Friday, October 14, 2011

Of wagging fingers and the personality of God

You will know from a couple of months ago that I have been waging a small battle with unnamed forces who would cast our God in the image of the Old Testament angry vengeful figure who wreaks havoc on citizens, on Kings and Queens, and on whole nations for their sinfulness.

To be sure that Old Testament language is powerful and compelling. It occurs over and over. We heard it when we (well, the slightly older generation, anyhow) were growing up, and we saw it in our art. Wow, was he - or she, no, always he - ever mad! Fire in the eyes. Lightning bolts in the hands. Meant to scare the bejabers out of us. And it did. And many people today love that stuff. Anger and fear, what great motivators, I guess.

Except they could not be more wrong when it comes to the God of Israel, the God of Jesus, the God of Peter, the God of the death and Resurrection. Are you ready? God loves Paul Bernardo. God loves Clifford Olsen. God loves, are you ready again? Adolf H.

"God is love, and the one who abides in love abides in God." (1 John 4:16)

There is the point. The one who does NOT abide in love - love for God, love for God's people - is in for such devastation, self-induced devastation especially in the form of loneliness, isolation, alienation, that we cry out for images to express it. The Old Testament image was of the angry warrior God. Served its purpose in a warrior culture. Needs to be brought into better perspective, a perspective given us by the Good News. Oh yes Jesus talks about people being thrown out into the darkness, imagery his contemporaries would have understood, but he told the parable of the Prodigal Son too. Fr. Eric Jensen says that all the parables of Jesus need to be seen through the lens of that one. And if you read that parable you see that it is the elder son who represents the angry personality, not the father.

"God is love....." The thing is, God holds us to our word if we turn away from him. No need for lightning bolts. We bring the devastation on ourselves. It is built in. But the love is not, repeat not, withdrawn. It is waiting in exactly the same way it was waiting for the prodigal son. But it will never be imposed.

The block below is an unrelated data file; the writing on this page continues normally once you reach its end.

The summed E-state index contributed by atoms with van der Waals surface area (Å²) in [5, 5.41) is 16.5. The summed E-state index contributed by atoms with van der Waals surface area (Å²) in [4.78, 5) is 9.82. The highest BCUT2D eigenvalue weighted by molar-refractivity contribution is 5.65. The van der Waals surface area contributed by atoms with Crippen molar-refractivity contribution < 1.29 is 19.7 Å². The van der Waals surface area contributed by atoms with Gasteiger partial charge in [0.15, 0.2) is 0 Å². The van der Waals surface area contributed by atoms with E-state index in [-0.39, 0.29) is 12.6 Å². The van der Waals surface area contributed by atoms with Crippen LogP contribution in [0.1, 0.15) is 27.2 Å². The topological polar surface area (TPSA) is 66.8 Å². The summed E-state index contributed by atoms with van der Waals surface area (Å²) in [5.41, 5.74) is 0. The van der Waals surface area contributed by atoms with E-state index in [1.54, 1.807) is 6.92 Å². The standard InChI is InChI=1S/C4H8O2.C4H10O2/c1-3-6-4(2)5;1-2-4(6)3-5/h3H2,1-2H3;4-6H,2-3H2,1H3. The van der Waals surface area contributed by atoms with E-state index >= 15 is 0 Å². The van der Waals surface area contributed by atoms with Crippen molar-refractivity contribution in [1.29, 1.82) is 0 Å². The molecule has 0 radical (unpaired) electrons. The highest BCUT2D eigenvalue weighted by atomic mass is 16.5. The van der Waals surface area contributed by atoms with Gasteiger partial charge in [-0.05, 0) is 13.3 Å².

So here is where I find an article in the Toronto Star on October 3, 2011, interesting. Rabbi Dow Marmur quotes writer David Brooks as saying that today's people are "more than ever led to believe that the free-floating individual is the essential moral unit." Great observation. Rabbi Marmur goes on to say " "We find it very difficult to see reality other than through the lens of our personal needs and aspirations. We want clergy to applaud, not castigate us. We distance ourselves from traditional religion when we perceive it to wag accusing fingers at us......... Morality was once revealed, inherited and shared, but now it's thought of as something that emerges in the privacy of your own heart. "

Beautifully put. What catches my imagination here is that this is today's 'violence' if you will, at the hands of God. Nobody will listen - nor should they - if you tell them that God burned down their house as punishment for their sins. But they should take notice of the wagging finger. It is the finger of the parent punching the air to make a point. It is the finger of the teacher raising the voice to get our attention. It is the wagging finger of - no, not punishment, anger or retribution. It is the wagging finger of someone who loves you so much that they want to get your attention and say, hey it's over here! I have Good News for you!

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